Antikythera shipwreck has undoubtedly offered a great insight in various aspects of ancient life. This time, with underwater excavations taking place once more, as part of the “Return to Antikythera” project, new findings have surfaced providing further details to archaeologists and specialists.
The findings and outcome of phase 1 of the project, that took place in September and October 2014, were presented on Wednesday 10/12. The event was hosted by the Aikaterini Laskaridis Foundation, which supported and participated in the project. “Return to Atikythera” was headed by the Woods Hole Oceanographic Institution of the MIT (WHOI), in collaboration with the Hellenic Ministry of Culture and Spots and the support of various significant institutions. The panel included Mr Panos Laskaridis, Chairman of the Foundation, Dr Aggeliki Simossi, Director of the Ephorate of Underwater Antiquities, Dr Theotokis Theodoulou, maritime archaeologist and co-director of the field project, and Mr Brendan Foley, co-director of the field project and research specialist in the Deep Submergence Laboratory of WHOI.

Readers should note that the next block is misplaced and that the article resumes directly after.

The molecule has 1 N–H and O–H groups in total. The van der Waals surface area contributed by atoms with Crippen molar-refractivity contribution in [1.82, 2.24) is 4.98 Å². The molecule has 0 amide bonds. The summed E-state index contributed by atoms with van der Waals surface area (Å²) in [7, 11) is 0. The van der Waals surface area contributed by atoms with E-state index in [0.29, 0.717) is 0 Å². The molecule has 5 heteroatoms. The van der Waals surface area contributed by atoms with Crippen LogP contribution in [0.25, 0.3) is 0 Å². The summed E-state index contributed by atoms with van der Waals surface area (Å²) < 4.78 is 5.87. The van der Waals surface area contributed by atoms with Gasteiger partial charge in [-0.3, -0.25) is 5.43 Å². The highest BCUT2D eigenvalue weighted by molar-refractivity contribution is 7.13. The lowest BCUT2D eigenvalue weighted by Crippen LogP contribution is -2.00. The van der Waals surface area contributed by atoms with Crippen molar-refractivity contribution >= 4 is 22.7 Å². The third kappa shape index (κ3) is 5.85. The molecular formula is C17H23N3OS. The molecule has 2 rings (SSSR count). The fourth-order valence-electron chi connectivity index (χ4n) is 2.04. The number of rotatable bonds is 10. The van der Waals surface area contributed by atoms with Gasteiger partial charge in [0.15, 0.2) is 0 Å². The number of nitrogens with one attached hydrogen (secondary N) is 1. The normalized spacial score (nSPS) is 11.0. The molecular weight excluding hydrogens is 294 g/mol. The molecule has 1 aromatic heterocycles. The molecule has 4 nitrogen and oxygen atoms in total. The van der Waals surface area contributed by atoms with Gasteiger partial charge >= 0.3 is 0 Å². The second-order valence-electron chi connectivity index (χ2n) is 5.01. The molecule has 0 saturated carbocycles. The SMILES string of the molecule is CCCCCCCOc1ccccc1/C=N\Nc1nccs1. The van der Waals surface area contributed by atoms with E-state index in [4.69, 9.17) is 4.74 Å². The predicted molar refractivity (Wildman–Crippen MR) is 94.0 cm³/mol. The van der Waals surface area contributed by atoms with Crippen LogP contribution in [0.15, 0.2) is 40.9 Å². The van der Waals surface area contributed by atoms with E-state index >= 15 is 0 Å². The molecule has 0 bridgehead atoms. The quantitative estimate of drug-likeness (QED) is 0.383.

The findings, carried to the Aikaterini Laskaridis Foundation for a few hours to be presented to the public, included a bronze spear, an almost intact lagynos, as well as other objects, such as parts of artefacts, statues, objects of everyday use and parts of the ship’s planking. As reported in October 2014, various bronze spheres were also found scattered on the sea floor, waiting for specialists to decipher the mystery of their use.
The new items were discovered about 200 metres away from the original point of underwater excavations, on a steep slope between 35 and 60 metres deep. The latest most advanced submersible technologies used allowed divers to go further than ever before.
The findings have led scientists to new conclusions regarding the shipwreck and have defined the course of future underwater excavations. It is now thought that perhaps there were more than one ships that sunk at the same point, or, if this is not the case, a very large one, unusual for standards of the time.
The second part of the excavations will take place in May 2015 and maritime archaeologists are looking forward to new discoveries that might solve the mystery of the Antikythera shipwreck.